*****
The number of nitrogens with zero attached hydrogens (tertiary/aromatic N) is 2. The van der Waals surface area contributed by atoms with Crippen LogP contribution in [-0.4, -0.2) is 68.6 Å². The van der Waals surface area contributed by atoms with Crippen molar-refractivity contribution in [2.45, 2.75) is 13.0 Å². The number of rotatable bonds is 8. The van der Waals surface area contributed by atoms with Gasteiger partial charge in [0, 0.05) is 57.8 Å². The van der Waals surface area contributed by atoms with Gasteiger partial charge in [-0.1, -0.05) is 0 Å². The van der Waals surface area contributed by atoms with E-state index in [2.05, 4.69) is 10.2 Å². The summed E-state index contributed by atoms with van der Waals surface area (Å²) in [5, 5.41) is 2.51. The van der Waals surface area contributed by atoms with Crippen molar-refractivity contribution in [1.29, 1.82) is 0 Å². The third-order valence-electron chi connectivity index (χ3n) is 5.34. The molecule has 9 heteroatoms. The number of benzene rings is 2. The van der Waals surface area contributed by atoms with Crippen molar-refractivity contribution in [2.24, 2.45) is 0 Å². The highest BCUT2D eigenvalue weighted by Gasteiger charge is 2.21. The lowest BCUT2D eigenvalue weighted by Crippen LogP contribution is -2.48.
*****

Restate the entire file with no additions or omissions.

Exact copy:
The number of nitrogens with zero attached hydrogens (tertiary/aromatic N) is 2. The van der Waals surface area contributed by atoms with Crippen LogP contribution in [-0.4, -0.2) is 68.6 Å². The van der Waals surface area contributed by atoms with Crippen molar-refractivity contribution in [2.45, 2.75) is 13.0 Å². The number of rotatable bonds is 8. The van der Waals surface area contributed by atoms with Gasteiger partial charge in [0, 0.05) is 57.8 Å². The van der Waals surface area contributed by atoms with Gasteiger partial charge in [-0.1, -0.05) is 0 Å². The van der Waals surface area contributed by atoms with E-state index in [2.05, 4.69) is 10.2 Å². The summed E-state index contributed by atoms with van der Waals surface area (Å²) in [5, 5.41) is 2.51. The van der Waals surface area contributed by atoms with Crippen molar-refractivity contribution in [1.29, 1.82) is 0 Å². The third-order valence-electron chi connectivity index (χ3n) is 5.34. The molecule has 9 heteroatoms. The number of benzene rings is 2. The van der Waals surface area contributed by atoms with Crippen molar-refractivity contribution in [2.24, 2.45) is 0 Å². The highest BCUT2D eigenvalue weighted by Gasteiger charge is 2.21. The lowest BCUT2D eigenvalue weighted by Crippen LogP contribution is -2.48.